Some injured workers I encounter assume they must be off work to make a substantial recovery and that being injured is a barrier to returning to work. What we try and educate them is that work is a therapeutic intervention and is part of treatment. Even when work is uncomfortable and is difficult to perform some duties, it usually does not cause lasting damage to the injury and in actual fact improves recovery. While a workplace injury can have a major impact on your life, research has shown that returning to work is important for your health and wellbeing, as well as your recovery as part of your job hardening programme. However, you don’t have to make a full recovery or have finish medical treatment before you can return to work. In fact, a complete recovery is not often achieved before an injured worker returns to work. Statistically, the longer you are off work, the less chance you have of ever returning to work:
- 20 days off work, 70% chance of returning to work
- 45 days off work, 50% chance of returning to work
- 70 days off work, 35% chance of returning to work
A graduated return to work plan (GRTWP) is developed and agreed upon by the treating GP, employer, vocational rehabilitation consultant and the injured worker. A GRTWP is designed around the injured worker’s functional capacity, existing skills, experience and capabilities. It includes specific restrictions and recommendations for example lifting, standing, walking, sitting and driving restrictions, modified or alternative duties and/or the number of working days or hours per week recommended. A graduated increase in restrictions/ recommendations and setting a timeline will ensure a safe return to work for the injured worker by gradually building up their functional capacity and work tolerance.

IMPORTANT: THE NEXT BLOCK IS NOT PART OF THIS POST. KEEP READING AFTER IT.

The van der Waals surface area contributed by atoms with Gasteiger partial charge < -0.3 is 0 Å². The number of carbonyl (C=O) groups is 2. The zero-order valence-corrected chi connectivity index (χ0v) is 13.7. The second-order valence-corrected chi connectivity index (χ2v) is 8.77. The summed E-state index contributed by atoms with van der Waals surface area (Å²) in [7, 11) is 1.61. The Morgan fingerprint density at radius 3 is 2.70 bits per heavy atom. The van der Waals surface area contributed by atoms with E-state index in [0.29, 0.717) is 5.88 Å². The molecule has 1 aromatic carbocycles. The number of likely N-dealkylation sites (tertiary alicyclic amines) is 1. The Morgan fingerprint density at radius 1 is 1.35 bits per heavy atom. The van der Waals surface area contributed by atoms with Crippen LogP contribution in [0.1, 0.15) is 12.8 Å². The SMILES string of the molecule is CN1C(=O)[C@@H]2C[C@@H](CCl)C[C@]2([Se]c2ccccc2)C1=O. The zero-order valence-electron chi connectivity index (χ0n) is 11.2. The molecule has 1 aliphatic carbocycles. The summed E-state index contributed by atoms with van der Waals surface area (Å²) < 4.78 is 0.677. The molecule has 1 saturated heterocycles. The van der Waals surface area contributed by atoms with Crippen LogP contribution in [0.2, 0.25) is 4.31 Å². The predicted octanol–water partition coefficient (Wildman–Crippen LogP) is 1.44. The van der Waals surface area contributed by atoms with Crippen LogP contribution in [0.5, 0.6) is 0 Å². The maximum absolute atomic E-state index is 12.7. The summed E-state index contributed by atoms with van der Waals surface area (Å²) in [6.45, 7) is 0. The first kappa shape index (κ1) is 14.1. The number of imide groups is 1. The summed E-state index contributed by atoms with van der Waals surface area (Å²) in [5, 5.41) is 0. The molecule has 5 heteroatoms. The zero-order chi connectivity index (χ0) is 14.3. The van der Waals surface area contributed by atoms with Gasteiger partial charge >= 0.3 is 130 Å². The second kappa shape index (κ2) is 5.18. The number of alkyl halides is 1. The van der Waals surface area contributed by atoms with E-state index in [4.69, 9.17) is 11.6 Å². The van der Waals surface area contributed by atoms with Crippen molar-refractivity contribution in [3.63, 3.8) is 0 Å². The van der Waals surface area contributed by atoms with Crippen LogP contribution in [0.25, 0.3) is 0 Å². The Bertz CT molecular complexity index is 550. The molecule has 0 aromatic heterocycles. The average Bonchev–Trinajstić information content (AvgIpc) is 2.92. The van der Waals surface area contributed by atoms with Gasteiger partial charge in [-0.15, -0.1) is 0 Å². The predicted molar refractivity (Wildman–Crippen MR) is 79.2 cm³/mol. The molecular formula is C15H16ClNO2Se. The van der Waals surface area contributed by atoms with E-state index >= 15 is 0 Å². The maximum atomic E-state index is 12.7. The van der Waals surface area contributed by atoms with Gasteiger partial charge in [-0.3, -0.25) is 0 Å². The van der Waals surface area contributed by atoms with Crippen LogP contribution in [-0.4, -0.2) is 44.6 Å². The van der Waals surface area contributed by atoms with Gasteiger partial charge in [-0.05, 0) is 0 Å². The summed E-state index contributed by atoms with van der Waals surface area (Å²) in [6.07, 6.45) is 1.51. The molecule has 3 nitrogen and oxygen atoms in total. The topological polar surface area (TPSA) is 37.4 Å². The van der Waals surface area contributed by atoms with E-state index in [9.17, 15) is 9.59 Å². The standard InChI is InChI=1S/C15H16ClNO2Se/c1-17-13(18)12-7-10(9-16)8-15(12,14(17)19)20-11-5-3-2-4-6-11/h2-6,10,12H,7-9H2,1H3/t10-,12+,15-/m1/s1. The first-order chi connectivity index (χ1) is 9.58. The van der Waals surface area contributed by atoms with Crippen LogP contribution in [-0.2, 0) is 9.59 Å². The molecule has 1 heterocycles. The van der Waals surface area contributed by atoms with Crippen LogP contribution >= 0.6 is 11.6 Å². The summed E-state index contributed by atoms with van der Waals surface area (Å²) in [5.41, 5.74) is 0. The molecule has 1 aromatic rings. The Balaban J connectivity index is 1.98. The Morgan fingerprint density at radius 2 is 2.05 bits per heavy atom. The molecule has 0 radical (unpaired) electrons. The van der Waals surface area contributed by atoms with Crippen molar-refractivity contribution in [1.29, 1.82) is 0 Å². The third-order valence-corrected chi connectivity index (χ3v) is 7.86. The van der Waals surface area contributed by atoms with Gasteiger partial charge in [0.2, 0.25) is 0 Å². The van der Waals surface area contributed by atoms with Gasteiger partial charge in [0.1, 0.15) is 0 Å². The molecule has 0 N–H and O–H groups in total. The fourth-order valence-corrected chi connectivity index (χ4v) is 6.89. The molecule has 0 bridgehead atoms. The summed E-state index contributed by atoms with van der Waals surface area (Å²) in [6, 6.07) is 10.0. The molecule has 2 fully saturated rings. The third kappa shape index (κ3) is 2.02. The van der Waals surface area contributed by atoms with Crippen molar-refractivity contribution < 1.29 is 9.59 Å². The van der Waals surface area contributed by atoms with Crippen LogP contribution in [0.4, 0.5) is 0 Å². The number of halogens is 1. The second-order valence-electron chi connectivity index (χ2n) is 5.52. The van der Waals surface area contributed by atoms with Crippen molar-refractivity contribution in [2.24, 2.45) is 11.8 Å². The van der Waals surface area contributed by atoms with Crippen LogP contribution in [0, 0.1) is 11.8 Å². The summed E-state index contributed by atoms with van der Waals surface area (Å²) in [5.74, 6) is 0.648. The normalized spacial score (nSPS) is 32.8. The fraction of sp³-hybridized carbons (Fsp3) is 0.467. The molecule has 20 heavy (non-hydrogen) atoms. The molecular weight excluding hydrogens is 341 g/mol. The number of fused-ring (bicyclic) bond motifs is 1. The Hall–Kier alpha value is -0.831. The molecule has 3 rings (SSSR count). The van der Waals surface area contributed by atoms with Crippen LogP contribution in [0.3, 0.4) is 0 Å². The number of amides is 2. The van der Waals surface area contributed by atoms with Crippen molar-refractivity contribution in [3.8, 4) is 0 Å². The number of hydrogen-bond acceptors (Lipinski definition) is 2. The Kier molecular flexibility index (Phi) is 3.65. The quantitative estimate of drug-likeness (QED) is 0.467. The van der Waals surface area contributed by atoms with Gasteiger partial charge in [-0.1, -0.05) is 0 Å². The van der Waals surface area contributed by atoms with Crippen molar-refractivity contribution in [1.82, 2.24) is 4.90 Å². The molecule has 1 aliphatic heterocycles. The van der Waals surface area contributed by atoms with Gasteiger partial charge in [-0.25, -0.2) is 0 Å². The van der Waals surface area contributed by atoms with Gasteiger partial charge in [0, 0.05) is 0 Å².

Long term absence from work can affect you physically, socially, financially and psychologically The impacts include:
- Isolation from friends and work colleagues
- Loss of confidence and self-esteem – 6 times greater risk of committing suicide
- Loss of identity within the community
- Loss of social participation and fulfilment
- Impact on family
- Significant financial impact – worker’s compensation payments will not fully replace lost of wages
- Work conditioning, status, identity and contacts
- Confidence to perform in a workplace setting
- Promotion opportunities
How you can help yourself to return to work after a workplace injury:
- Act early and understand the most important person in your recovery is you!
- Keep positive and motivated – focus on what you can do rather than what you can’t
- Don’t wait until you are 100% recovered to return to work
- Work cooperatively with those involved in your return to work – GP, employer, vocational rehabilitation consultant and allied health professionals.
- Regularly review of your GRTWP and raise any issues or concerns immediately
The Accredited Exercise Physiologist at Absolute Balance plays a major role in your return to work. We assist to improve your functional capacity while matching the physical critical demands of your job role to your exercise rehabilitation programme, to ensure you return to work as quickly and safely as possible.
Daniel Nguyen (B.Sc. Exercise Physiology)
Accredited Exercise Physiologist (AES, AEP)(ESSAM)
Information for workers – Benefits of Reutnring to Work (2011). Return to Work Toolkit
Medicine, A. F. (2015). Realising the health benefits of work – An evidence update.
The Royal Australasian College of Physicians, Australasian Faculty of Occupational and Environmental Medicine Position Statement on Realising the Health Benefits Work,
Bartley M, Sacker A, Schoon I, Kelly M, Carmona C. Work, non‐work, job satisfaction and psychological health: evidence review: Health Development Agency; 2005